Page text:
Paper Title: Three-dimensional microfluidic tape-paper-based sensing device for blood total bilirubin measurement in jaundiced neonates
Authors: Weirui Tan, Liyuan Zhang, James C. G. Doery, Wei Shen
Newborn babies often develop jaundice . Jaundice is caused by the build-up of bilirubin, a chemical that is produced as red blood cells break down. In older babies, children, and adults the liver breaks down bilirubin, but the newborn liver often isn’t totally prepared and bilirubin builds up. This gives baby’s skin and eyes a yellowish color and, in serious cases, may cause seizures or brain damage. Newborns with high levels of bilirubin can be identified through a blood test and treated by exposure to blue light, which breaks down the excess bilirubin. In severe cases, a blood transfusion may be required.
Many of the 100,000 infants who succumb to the disease each year live in the developing world, where treatment is not as simple. Even in the developed world, getting test results quickly for infants who have already been discharged from the hospital is challenging. Part of the difficulty in identifying affected children. The amount of bilirubin in an infant’s blood can be measured by rapidly spinning the blood in a centrifuge to separate the red blood cells from the plasma, where the bilirubin is dissolved. A hospital laboratory can then measure how much light is absorbed by the plasma to determine how much bilirubin is present and whether a newborn needs treatment. However, in areas with limited access to hospital laboratories this process can be dangerously time consuming.
To address the need to quickly and inexpensively test newborns for jaundice, researchers constructed a device that can be used quickly, inexpensively, and without specialized equipment to identify whether a given baby needs treatment. The device needed to be able to both separated the bilirubin-containing plasma from the red blood cells and to measure the amount of bilirubin in the separated plasma.
To separate the two blood components, researchers purchased a membrane. The membrane had small microscopic pores in it (Figure 2). The pores were too small for red blood cells to pass through easily, but easily allowed fluid plasma to pass. To prevent the blood and plasma from remixing after passing through the membrane, the researchers sealed the edges of the membrane with paraffin wax and placed it in a 3D printed plastic holder. Tests of the membrane revealed that it did a good enough job separating hemoglobin, a compound similar to bilirubin stored in red blood cell that can cause erroneous results, from the plasma to avoid false negative results.
Once the plasma has been separated from the red-blood cells, researchers needed to determine how much bilirubin was in the plasma. To do this, they developed a paper-tape device. Paper is a very common material for doing low-cost medical testing in low-resource environments because it is easily inexpensive and can absorb water solutions. After the plasma had been filtered through the membrane, it was absorbed onto a piece of paper and allowed to dry. The paper contained a coating of caffeine absorbed onto it before being used in the sensor. This caffeine breaks weak bonds called hydrogen bonds between different parts of the bilirubin molecule, which will later allow the bilirubin to react with a sensor.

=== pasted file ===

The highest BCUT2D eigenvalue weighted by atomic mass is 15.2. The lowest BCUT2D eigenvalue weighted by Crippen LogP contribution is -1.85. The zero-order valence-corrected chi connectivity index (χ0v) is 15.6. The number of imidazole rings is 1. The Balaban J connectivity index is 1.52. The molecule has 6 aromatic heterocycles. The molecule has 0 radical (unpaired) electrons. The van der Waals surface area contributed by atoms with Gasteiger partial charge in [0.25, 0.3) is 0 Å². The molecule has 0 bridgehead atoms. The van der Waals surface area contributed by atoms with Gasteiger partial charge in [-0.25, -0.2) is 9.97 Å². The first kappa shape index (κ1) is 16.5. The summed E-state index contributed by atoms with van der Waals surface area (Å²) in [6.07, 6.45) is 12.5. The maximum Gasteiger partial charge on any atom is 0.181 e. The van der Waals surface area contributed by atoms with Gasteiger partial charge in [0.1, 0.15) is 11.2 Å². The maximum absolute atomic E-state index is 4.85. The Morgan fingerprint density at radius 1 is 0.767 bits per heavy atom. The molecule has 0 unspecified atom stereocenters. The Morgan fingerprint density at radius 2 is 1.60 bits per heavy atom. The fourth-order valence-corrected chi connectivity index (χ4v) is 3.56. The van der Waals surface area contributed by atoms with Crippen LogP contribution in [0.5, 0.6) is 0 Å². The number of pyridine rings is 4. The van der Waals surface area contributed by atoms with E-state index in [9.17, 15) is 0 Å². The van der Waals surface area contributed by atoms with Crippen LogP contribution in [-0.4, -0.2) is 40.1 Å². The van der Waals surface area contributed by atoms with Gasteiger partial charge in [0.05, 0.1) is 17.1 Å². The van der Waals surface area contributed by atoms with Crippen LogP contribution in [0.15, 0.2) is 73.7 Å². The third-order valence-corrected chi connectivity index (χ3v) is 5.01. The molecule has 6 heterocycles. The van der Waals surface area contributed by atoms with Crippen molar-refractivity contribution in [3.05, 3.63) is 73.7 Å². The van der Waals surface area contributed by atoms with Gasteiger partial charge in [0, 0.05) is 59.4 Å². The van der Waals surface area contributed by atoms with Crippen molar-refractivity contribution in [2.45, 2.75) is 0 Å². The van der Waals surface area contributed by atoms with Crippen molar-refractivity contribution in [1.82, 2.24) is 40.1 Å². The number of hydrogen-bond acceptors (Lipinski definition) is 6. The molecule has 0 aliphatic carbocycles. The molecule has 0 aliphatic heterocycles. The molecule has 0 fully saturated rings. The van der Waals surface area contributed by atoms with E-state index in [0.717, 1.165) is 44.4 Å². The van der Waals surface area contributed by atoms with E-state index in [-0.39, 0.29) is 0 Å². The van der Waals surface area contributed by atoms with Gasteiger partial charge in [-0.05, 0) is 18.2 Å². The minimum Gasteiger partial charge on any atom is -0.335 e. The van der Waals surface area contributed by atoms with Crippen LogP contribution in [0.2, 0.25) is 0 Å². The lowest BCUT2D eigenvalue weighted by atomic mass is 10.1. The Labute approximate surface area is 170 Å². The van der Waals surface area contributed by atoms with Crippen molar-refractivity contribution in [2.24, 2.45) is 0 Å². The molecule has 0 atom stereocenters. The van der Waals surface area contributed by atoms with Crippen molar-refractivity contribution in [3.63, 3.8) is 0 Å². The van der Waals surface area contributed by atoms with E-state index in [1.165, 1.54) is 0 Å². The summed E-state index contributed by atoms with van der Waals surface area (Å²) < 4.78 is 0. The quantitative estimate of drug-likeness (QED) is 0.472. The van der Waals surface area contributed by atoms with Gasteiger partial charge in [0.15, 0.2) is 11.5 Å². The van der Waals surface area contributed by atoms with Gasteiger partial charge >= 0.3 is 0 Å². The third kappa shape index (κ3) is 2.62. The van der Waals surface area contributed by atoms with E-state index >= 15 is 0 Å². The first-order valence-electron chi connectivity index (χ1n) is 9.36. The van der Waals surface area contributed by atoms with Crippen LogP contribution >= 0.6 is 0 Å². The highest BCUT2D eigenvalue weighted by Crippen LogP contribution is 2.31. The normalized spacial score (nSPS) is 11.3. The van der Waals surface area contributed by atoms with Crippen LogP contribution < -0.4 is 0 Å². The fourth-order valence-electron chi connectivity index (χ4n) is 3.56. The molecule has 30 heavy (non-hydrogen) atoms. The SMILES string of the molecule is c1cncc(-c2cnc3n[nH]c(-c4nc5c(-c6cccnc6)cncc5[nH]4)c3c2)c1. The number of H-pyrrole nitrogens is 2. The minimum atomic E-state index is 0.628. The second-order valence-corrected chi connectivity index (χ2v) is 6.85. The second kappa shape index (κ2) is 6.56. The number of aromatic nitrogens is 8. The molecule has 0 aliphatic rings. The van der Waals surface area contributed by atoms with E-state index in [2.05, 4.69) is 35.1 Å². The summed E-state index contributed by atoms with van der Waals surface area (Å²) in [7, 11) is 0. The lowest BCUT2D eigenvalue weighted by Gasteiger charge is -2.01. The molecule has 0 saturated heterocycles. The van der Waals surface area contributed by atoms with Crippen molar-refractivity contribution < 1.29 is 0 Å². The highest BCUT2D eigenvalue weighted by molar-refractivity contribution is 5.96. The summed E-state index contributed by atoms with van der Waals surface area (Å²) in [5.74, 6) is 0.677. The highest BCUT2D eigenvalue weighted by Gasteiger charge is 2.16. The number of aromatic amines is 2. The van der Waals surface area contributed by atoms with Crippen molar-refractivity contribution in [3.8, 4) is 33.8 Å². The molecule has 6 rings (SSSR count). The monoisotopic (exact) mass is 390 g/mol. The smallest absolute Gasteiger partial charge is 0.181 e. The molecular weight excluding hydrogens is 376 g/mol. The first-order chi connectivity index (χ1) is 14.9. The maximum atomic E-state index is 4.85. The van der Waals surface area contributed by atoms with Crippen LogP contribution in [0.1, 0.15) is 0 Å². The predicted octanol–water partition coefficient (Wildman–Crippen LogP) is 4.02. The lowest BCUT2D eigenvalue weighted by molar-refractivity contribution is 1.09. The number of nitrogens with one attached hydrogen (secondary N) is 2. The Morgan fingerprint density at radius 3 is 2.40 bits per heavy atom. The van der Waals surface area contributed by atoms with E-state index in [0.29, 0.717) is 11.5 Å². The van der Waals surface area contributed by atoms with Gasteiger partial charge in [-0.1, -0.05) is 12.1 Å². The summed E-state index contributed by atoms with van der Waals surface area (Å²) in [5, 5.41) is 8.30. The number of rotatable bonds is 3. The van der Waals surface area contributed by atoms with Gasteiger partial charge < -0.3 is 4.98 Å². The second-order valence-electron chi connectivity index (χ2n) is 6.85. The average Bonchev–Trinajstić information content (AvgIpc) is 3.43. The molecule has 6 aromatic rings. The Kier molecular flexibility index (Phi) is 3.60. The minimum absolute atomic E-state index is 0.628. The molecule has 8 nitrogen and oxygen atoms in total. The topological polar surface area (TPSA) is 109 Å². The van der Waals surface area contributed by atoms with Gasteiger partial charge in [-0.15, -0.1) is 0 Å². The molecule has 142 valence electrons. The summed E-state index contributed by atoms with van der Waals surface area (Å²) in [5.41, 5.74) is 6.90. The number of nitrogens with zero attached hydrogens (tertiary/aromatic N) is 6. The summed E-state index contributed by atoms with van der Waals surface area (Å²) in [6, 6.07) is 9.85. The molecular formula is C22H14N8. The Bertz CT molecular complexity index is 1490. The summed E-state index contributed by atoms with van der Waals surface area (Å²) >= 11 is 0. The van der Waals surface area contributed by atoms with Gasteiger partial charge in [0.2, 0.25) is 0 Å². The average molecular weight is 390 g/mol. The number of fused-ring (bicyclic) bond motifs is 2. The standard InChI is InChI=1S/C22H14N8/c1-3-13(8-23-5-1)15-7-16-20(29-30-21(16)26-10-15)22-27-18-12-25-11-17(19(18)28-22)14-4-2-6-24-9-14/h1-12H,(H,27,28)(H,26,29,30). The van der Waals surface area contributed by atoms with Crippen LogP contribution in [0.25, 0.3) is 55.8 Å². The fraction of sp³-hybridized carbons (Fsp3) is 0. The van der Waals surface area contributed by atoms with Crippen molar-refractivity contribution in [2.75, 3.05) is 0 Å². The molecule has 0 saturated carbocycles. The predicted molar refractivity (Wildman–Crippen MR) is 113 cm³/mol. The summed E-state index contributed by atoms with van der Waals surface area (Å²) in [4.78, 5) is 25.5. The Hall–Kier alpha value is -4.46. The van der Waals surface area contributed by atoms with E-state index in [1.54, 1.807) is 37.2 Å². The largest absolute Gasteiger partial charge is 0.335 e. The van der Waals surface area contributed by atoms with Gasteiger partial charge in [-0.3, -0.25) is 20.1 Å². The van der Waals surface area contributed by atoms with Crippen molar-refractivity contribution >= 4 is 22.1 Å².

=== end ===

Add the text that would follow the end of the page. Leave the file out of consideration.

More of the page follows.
After the piece of paper containing caffeine and absorbed bilirubin dried for ten minutes a piece of tape-paper containing a diazonium compound, which is a compound with a positively charged nitrogen-nitrogen triple bond, was lowered onto the paper. Immediately the diazonium forms a nitrogen-carbon bond with the bilirubin and creates a red colored dye .
The more bilirubin in the blood sample, the redder the color. The color can be translated into a numerical bilirubin concentration by scanning the paper and analyzing the color with any image editing program. Alternatively, a threshold value that indicates a newborn needs treatment for jaundice could be chosen. Any test that reveals a deeper red than the red at the threshold value can be an immediate sign to refer the family for treatment.
To verify that the paper-tape device was accurately measuring bilirubin. Researchers compared the results of the new sensor to the results of traditional methods using expensive instrumentation from the laboratory of Monash Children’s hospital in Australia. They found the two methods produced nearly identical results. A calculation of the cost of the materials in the sensor determined that it can be produced for about 60 cents per sensor, suggesting there may be a path for this technology to provide low-cost and low-resource medical testing for newborns. This technology would require extensive further testing to determine that it detects all affected newborns and rarely detects unaffected newborns before being used as a primary clinical method.